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The Higher Education Bubble (Encounter Broadside) Paperback – June 26, 2012
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For example, more and more newspaper reporters have learned their work was subsidized by classifieds and now can't survive Craigslist et al, computer programmers in the U.S. have been replaced by others in India, and both the proportion of adults graduating from college and non-elite schools are rising.
Already we have about $1 trillion in outstanding student loans, many in default (payments are being made on just 38% of the balances, down from 46% five years ago), and they can't be discharged through bankruptcy. Roughly 11% attended for-profit colleges and they receive about 25% of federal student loans and grants. Meanwhile, learning has presumably decreased - students are studying 50% less than a couple of decades ago.
Author Glenn Reynolds is a law professor at the University of Tennessee. He contends that college education is merely a way to meet spouses of similar status and a marker (self-discipline, ability to defer gratification), not an ingredient needed to enter the middle class. Reynolds points out as illustration that professional basketball players have expensive sneakers, but it's not the shoes that make them good.
Once a student graduates from college he/she may be unable to find a job enabling paying off student loans.Read more ›
Mr. Reynolds' work in this area, which I have accessed most often as a daily visitor to his excellent "Instapundit" website, has defined and elevated this issue so that it is now entering the mainstream.
Every teacher and administrator, at every level of education, should read this book. Every parent of a school age child, and every high school or college student, should also read it. Something that can't go on won't. Change is coming. If you want to understand the problems of contemporary higher education and be part of the national discussion and solution, you've got to read this clear and concise work.
Meanwhile, Professor Reynolds offers some cogent advice. First and foremost, do not incur significant student loan debt. And to the universities? Offer coursework of rigor and substance; cut the fluff. Offer value for dollar.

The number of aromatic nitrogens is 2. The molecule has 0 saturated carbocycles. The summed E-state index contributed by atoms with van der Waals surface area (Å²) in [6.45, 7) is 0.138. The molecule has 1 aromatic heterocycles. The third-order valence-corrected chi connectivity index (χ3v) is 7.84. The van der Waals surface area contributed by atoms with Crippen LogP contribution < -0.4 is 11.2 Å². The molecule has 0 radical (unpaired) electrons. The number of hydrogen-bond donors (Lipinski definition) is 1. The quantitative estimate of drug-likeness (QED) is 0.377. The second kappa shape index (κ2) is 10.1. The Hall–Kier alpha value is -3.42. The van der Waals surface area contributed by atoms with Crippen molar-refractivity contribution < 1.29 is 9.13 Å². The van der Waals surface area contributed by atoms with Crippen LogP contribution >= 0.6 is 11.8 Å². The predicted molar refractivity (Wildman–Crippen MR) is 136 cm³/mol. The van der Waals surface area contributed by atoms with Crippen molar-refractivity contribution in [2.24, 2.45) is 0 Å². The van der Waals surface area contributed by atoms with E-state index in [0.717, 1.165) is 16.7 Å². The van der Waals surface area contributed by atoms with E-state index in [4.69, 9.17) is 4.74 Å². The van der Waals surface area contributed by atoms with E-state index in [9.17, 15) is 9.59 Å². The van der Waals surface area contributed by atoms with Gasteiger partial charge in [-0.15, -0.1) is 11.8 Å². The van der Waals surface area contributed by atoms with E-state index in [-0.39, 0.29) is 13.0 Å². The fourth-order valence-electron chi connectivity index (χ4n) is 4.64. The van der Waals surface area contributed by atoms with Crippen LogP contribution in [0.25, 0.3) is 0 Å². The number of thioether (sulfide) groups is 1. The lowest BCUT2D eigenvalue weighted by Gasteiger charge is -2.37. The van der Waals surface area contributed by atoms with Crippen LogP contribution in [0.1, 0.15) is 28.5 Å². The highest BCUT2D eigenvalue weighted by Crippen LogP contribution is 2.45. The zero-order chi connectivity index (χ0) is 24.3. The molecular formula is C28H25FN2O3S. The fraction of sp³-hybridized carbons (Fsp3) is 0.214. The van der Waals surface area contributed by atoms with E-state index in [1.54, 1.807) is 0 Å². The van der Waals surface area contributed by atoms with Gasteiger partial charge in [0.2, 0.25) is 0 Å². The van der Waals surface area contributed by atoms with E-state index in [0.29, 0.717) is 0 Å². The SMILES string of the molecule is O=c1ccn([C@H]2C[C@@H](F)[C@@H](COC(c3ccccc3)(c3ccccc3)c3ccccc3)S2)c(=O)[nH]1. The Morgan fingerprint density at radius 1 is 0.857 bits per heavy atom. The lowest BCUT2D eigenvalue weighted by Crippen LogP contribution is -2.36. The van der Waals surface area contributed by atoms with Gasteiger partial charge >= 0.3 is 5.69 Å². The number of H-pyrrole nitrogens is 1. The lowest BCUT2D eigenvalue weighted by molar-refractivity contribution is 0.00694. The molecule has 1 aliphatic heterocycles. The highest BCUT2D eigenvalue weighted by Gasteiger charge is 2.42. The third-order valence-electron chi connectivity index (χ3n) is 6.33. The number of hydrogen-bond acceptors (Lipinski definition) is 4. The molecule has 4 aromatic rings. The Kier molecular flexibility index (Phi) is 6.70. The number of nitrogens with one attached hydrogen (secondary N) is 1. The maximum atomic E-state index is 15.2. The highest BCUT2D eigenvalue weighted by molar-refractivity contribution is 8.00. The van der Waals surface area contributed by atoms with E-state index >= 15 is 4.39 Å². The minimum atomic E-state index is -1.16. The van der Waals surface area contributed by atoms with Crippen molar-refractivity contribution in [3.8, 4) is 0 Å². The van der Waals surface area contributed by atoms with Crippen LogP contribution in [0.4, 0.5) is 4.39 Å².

While there will be significant readjustment, as runaway tuition, fees and loan costs approach the stone wall, that readjustment can take many forms. The further cheapening of the product is always likely. Indeed, it has been underway for decades.
If there is one element of the readjustment that Professor Reynolds overlooks, it is the chameleon-like nature of institutions to change their appearance and, indeed, their very nature. The pleasant little liberal arts college on the edge of town is suddenly surviving on the basis of weekend/evening cash-cow master's degree programs or setting up offices in strip malls in a neighboring city. This process has also been underway for decades.
Reynolds writes with passion; his rhetoric is lucid and lively; he is aware of key works in the contemporary higher ed literature (and quotes them, but does not provide footnoted references).
This broadside will stimulate discussion and open eyes not yet familiar with the subject.
As the fater of four sons with the eldest going into his last year of high school, we are right in the midst of the college admissions dance. Knowing that I am going to be paying today's prices for at least the eldest makes me feel like a home buyer in 2006 - I know it is the top of the market but how much could I be overpaying?
I highly recommend this work for both prospective consumers of higher education but for everyone since this bubble's slow deflation will have broad and far reaching impacts on our society.
Most Recent Customer Reviews
I only bought the book after watching its video online. Short read that makes you worry about the future of Higher EducationPublished 6 months ago by No Just No
Great book, parents of high school students should be reading this.Published 17 months ago by tracy dewhirst
This is not really a book - more so a small pamphlet. This was not clearly labeled, though it does state it is a broadside. Read morePublished 18 months ago by Jordan Hughes
What I read just confirmed what I have been saying for years. The hands on experience is worth so much more then we publicly share. Read morePublished 20 months ago by teri
Anything that can't go on forever....won't. This lays out the facts of the case. Glenn Reynolds is a master at the simple presentation.Published on May 20, 2014 by Robert Langham
Great short book that helps the reader understand why the price of higher education has spiked so much over the last 20 years.Published on May 3, 2014 by Charles H. Rosa
It's clear the higher ed market is not a real market. Why? Because it has been influenced by easy money (read gov't) money. And like all bubbles this one too will pop. Read morePublished on April 15, 2014 by Textian